Combine Windows 8 with a fast SSD and a UEFI motherboard and you have a system that could POST in two seconds and boot in seven. That's fantastic until you want to go into Windows' boot menu to fix a problem, or tell the firmware to boot off the USB key you just plugged in. The fast booting means that you have just a few hundred milliseconds to press space or F8 for the Windows boot menu—or F1, F2, F12, delete, or whatever your motherboard vendor picked this week to get into its boot device menu.

Fast-booting UEFI systems are still a rarity today (though slow-booting UEFI systems have become commonplace), but they're expected to be abundant once Windows 8 ships. Also abundant will be systems that make it impossible to hit the keyboard keys fast enough, because they won't have any keyboard keys at all; they'll be tablets. To address both of these problems, Microsoft has changed the way the boot menu works in Windows 8, as detailed in the company's latest Windows 8 blog post.

Windows 8 will do two things to help out. If you know that you want to use the menu before you even shut down (for example, to tell the system to boot off a USB key or optical media), you'll be able to elect to do so before you reboot. There will be three different ways to do this: the Settings applet has a button to reboot into the menu, you can hold down shift when rebooting from the regular shutdown menu, and there's a new option for the shutdown.exe command-line program.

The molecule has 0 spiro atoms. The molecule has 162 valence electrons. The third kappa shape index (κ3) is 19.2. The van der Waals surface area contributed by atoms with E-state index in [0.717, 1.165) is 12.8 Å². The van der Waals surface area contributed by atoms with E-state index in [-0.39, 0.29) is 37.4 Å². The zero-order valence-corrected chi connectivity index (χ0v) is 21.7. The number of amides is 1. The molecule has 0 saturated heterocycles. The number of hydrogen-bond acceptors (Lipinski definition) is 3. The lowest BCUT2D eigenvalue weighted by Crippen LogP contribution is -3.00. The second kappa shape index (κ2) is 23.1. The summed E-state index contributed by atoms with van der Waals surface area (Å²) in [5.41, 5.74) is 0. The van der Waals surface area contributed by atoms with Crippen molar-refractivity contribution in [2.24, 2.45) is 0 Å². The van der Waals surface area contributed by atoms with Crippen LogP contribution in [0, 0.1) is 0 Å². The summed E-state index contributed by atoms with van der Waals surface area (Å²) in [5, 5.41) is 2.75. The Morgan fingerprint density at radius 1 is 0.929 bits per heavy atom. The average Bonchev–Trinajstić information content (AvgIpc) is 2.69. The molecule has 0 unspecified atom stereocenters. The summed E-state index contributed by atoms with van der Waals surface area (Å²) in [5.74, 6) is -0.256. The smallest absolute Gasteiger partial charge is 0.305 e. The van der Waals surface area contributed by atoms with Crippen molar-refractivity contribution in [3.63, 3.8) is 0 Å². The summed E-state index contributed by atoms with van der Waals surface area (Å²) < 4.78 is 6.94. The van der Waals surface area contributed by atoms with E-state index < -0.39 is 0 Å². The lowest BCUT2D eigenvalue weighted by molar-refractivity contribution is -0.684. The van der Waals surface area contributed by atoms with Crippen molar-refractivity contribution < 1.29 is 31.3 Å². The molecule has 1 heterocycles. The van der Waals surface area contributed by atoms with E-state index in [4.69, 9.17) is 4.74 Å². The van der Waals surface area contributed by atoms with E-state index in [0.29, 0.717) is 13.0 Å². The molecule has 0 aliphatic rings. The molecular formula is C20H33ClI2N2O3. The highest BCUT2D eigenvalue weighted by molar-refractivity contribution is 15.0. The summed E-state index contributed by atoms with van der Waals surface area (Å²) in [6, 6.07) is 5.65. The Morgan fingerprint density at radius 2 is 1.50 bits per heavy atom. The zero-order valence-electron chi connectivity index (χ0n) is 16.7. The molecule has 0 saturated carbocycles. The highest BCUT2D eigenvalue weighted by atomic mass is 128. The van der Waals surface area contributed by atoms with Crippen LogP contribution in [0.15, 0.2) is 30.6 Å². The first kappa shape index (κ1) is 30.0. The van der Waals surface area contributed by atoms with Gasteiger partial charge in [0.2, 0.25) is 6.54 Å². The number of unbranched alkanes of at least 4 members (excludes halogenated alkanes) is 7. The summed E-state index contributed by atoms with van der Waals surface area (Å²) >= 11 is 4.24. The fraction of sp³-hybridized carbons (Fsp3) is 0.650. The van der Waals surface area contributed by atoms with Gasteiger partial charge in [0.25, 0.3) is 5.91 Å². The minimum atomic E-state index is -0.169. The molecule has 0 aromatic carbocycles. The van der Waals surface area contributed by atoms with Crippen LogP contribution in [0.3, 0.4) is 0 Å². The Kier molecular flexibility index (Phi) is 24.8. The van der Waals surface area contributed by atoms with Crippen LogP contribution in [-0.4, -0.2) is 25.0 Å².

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The AllWinner A10 Android 4.0 mini PC

CNX Software

Chinese retailers have started selling a miniature Linux computer that is housed in a 3.5-inch plastic case slightly larger than a USB thumb drive. Individual units are available online for $74.

The small computer has an AllWinner A10 single-core 1.5GHz ARM CPU, a Mali 400 GPU, and 512MB of RAM. An HDMI port on the exterior allows users to plug the computer into a television. It outputs at 1080p and is said to be capable of playing high-definition video.

The device also has a full-sized USB port with host support for input devices, a conventional micro-USB port, a microSD slot, and an internal 802.11 b/g WiFi antenna. The computer can boot from a microSD card and is capable of running Android 4.0 and other ARM-compatible Linux platforms.

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MrSeb writes "Today is World Backup Day! The premise is that you back up your computers on March 31, so that you're not an April Fool if your hard drive crashes tomorrow. How do Slashdot users back up? RAID? Multiple RAIDs? If you're in LA, on a fault line, do you keep a redundant copy of your data in another geographic region?"